Friday, November 23, 2012

Adoption Movie Review: Rise of the Guardians

You probably expect to see Santa Claus this time of year, but the Easter Bunny? You might end up seeing him too. Rise of the Guardians isn’t an adoption movie, but it still provides opportunities for discussions about dreams, fears, and identity.

The Plot (spoilers ahead)

Children are protected by four Guardians: North (Santa), Sandy (the Sandman), the Easter Bunny, and the Tooth Fairy. They bring hope and joy to kids, and the children sustain the Guardians’ existence by believing in them. Other legendary creatures exist, but are invisible to children. Their lives are less meaningful because of the children’s unbelief. Jack Frost squanders away his time by making mischief, but also wonders why he isn’t known and loved. The Boogieman has become bitter and intends to use fear to force children into believing in him. Jack is called to join the Guardians to help defend against the Boogieman. Jack is reluctant because he views himself as a troublemaker. When he learns that he is a caretaker at heart, he gladly joins them. The Boogieman’s fearful plan does not work out, and he retreats. The children of the world continue having hope in their Guardians, including their newest hero, Jack Frost.

Strong Points

Jack finds joy in helping others, but he does not initially realize this. He takes even more joy in learning the truth about himself: that he does take care of others.
North uses nesting dolls to illustrate a valuable point: people are more than they appear to be on the surface. Each person has many layers, and deep inside they have a core value or trait which defines their lives.

 (photo credit: PhotoAtelier)

A Challenge

The movie suggests that children can overcome their fears and nightmares solely through hope and bravery.  Children are able to defeat the Boogieman by facing and acknowledging frightening circumstances, and choosing not to be afraid of them. While bravery is certainly a helpful virtue, many children who have experienced trauma cannot simply “choose” not to be afraid. It wouldn’t even be particularly adaptive. Therapy didn’t fit into the storyline of Rise of the Guardians, but it is an important step for some kids.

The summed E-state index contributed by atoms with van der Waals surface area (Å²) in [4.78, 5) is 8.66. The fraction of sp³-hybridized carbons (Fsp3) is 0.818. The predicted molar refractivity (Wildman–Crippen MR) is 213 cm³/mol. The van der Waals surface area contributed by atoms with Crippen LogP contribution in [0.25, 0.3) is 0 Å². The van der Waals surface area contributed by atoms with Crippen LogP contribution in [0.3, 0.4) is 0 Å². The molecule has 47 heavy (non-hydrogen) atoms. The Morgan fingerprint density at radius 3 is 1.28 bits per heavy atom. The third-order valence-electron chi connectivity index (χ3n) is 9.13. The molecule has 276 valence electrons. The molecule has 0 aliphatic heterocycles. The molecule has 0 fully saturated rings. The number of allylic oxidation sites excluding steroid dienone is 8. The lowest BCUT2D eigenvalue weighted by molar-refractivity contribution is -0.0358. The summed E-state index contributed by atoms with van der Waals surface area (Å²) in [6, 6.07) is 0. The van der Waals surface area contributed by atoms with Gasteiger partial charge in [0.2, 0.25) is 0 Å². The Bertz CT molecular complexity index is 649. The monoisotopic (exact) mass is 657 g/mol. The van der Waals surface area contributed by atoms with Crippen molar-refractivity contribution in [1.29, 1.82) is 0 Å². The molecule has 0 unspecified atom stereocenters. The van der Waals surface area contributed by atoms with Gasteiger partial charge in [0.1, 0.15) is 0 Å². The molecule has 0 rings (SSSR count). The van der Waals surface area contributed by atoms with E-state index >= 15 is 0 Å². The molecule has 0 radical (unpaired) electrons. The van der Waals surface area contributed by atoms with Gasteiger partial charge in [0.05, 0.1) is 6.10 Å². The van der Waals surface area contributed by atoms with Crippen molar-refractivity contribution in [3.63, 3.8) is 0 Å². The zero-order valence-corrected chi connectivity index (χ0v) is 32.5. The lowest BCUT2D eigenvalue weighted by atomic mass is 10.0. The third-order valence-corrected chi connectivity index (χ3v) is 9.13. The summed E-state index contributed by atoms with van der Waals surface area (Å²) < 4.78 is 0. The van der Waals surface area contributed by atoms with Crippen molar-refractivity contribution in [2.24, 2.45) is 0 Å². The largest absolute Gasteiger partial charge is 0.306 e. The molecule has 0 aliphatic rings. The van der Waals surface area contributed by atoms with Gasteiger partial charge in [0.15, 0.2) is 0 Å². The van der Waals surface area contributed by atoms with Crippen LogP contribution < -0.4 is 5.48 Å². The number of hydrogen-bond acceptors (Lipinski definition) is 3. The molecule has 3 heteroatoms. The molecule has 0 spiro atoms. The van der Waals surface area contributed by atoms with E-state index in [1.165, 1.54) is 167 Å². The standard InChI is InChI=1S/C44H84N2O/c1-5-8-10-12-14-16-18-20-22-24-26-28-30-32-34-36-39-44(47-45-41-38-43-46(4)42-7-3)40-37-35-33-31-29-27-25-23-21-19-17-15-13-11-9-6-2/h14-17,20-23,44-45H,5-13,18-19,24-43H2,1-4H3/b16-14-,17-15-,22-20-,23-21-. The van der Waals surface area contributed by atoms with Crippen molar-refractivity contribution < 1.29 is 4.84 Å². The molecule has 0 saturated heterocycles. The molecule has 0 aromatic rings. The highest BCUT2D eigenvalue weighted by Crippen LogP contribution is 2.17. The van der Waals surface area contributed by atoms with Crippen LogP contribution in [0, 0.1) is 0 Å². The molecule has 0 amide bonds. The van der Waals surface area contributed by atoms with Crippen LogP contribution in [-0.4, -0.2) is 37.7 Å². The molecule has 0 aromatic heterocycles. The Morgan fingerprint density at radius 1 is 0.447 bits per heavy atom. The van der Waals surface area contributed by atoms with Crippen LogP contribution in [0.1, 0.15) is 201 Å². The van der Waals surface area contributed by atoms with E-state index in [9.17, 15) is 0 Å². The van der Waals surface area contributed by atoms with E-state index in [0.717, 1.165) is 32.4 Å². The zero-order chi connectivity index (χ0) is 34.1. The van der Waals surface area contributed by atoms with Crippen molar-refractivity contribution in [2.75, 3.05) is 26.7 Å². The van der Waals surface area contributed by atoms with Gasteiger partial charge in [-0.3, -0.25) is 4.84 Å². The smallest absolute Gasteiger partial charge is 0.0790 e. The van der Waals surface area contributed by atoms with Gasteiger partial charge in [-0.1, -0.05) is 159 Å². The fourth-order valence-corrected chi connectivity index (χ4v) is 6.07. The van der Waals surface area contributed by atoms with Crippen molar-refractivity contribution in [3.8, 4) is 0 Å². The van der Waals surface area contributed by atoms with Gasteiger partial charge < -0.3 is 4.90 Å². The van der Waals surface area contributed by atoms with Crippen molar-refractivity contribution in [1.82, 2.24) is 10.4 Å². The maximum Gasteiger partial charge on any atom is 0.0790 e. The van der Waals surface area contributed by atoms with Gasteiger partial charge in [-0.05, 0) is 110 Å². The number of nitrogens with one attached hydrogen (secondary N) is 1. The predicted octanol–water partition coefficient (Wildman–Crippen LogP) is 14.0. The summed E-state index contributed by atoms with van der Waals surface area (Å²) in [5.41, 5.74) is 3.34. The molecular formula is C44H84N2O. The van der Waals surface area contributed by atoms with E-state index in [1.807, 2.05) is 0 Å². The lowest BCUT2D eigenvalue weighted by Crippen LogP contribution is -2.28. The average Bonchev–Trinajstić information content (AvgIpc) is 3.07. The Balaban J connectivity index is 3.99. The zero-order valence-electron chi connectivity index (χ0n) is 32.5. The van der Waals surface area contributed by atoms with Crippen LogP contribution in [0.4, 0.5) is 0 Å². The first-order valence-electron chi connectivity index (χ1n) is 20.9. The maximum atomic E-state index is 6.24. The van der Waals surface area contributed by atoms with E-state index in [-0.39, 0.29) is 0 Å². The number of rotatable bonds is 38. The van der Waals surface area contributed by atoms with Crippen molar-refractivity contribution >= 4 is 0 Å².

A Weak Point

This movie has the potential to be quite frightening to some viewers. Jack has a flashback of falling through the ice on a frozen lake. Some cute bird-like characters are imprisoned, and one is threatened with being crushed. The main villain sends nightmares into the world in an attempt to stop children from having hope. It’s quite striking, visually, and could be scary to some children. The nightmares take the form of dark, fiery horses reminiscent of those ridden by Peter Jackson’s Ringwraiths. The scene when the villain gets his comeuppance is also quite frightening: his own nightmares chase him in the form of black horses, and drag him into an abyss. 

Questions for Discussion After the Movie

è For Kids:

o   The Boogie Man to give children bad dreams. There are also happy dreams in the movie. Are your dreams happy or sad? What are your favorite dreams? What are your least favorite dreams?
o   When you are scared, what helps you feel better?
o   North has a special doll that he uses to show what is most important about him. What is the most important thing about you? About your parents? About your siblings?
o   Who are your guardians? 

è For Parents:

o   The Guardians care about children and protect them, but do not know them well. One of them expresses, “We’re so busy bringing joy to children that we don’t have time… for children.”  Perhaps this is an especially relevant point this time of year. Is the “busyness” of life keeping you from spending time with your kids? Is that “busyness” due to an overfull schedule or due to habitual busyness? If it’s a schedule thing, what one or two time commitments can you reduce? If it’s more habitual – why is it so important to feel busy?
o   In one scene, a little girl turns a nightmare into a pleasant experience by just being brave. When you were a child, were you able to simply work through your fears or did you seek comfort from adults? What do you observe your child doing for comfort when he or she is afraid? 

è Craft Activity

o   Make a “Russian Doll” type of craft to express the layers of your identity. Try using two shoeboxes – a small one inside of a larger one. On the outside of the largest one, draw or write the interests and personality that people perceive about you. On the outside of the smaller box, write what you think your family perceives about your personality, your interests, and your thoughts. Is it different from how the outside world sees you?  On the inside of the smaller box, write what you know or think about yourself. Who are you, really?  Help your children to make a similar craft.

Feel like watching something at home? You might like my adoption discussion guide of the Kung Fu Panda movies or my adoption discussion guide of Disney's Tarzan.

If you do the craft activity, I'd love to see it! Please think about posting a link to it in the comments!

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